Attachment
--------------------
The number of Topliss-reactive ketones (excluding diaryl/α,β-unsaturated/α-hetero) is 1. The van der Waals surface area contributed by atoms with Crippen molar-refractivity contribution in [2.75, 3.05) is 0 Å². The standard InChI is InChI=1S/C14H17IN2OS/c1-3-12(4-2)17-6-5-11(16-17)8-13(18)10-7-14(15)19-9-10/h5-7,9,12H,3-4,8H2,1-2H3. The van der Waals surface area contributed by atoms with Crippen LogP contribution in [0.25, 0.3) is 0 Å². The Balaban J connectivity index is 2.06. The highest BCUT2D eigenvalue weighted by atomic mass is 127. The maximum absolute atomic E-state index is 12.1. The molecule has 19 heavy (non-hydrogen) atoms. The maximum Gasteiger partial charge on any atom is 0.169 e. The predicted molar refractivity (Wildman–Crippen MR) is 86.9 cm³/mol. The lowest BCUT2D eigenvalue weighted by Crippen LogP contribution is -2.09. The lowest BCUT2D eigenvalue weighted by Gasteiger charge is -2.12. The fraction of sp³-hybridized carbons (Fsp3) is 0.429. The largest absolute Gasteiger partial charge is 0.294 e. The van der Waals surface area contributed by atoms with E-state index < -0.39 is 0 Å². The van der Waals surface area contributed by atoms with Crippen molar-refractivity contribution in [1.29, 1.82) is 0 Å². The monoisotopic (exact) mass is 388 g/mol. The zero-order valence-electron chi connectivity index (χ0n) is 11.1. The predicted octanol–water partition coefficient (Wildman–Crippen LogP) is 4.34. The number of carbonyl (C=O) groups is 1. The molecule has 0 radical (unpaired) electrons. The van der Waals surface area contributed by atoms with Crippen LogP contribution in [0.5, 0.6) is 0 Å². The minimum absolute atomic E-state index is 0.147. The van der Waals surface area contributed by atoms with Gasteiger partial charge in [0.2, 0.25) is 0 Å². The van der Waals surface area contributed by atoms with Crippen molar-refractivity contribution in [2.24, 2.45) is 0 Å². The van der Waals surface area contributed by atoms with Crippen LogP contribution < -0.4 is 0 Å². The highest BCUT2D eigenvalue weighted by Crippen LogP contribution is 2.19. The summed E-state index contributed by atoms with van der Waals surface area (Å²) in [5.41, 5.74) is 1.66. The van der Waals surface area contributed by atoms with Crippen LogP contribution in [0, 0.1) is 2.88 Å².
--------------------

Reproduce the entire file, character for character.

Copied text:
The number of Topliss-reactive ketones (excluding diaryl/α,β-unsaturated/α-hetero) is 1. The van der Waals surface area contributed by atoms with Crippen molar-refractivity contribution in [2.75, 3.05) is 0 Å². The standard InChI is InChI=1S/C14H17IN2OS/c1-3-12(4-2)17-6-5-11(16-17)8-13(18)10-7-14(15)19-9-10/h5-7,9,12H,3-4,8H2,1-2H3. The van der Waals surface area contributed by atoms with Crippen LogP contribution in [0.25, 0.3) is 0 Å². The Balaban J connectivity index is 2.06. The highest BCUT2D eigenvalue weighted by atomic mass is 127. The maximum absolute atomic E-state index is 12.1. The molecule has 19 heavy (non-hydrogen) atoms. The maximum Gasteiger partial charge on any atom is 0.169 e. The predicted molar refractivity (Wildman–Crippen MR) is 86.9 cm³/mol. The lowest BCUT2D eigenvalue weighted by Crippen LogP contribution is -2.09. The lowest BCUT2D eigenvalue weighted by Gasteiger charge is -2.12. The fraction of sp³-hybridized carbons (Fsp3) is 0.429. The largest absolute Gasteiger partial charge is 0.294 e. The van der Waals surface area contributed by atoms with E-state index < -0.39 is 0 Å². The van der Waals surface area contributed by atoms with Crippen molar-refractivity contribution in [1.29, 1.82) is 0 Å². The monoisotopic (exact) mass is 388 g/mol. The zero-order valence-electron chi connectivity index (χ0n) is 11.1. The predicted octanol–water partition coefficient (Wildman–Crippen LogP) is 4.34. The number of carbonyl (C=O) groups is 1. The molecule has 0 radical (unpaired) electrons. The van der Waals surface area contributed by atoms with Crippen LogP contribution in [0.5, 0.6) is 0 Å². The minimum absolute atomic E-state index is 0.147. The van der Waals surface area contributed by atoms with Gasteiger partial charge in [0.2, 0.25) is 0 Å². The van der Waals surface area contributed by atoms with Crippen molar-refractivity contribution in [2.24, 2.45) is 0 Å². The van der Waals surface area contributed by atoms with Crippen LogP contribution < -0.4 is 0 Å². The highest BCUT2D eigenvalue weighted by Crippen LogP contribution is 2.19. The summed E-state index contributed by atoms with van der Waals surface area (Å²) in [5.41, 5.74) is 1.66. The van der Waals surface area contributed by atoms with Crippen LogP contribution in [0, 0.1) is 2.88 Å².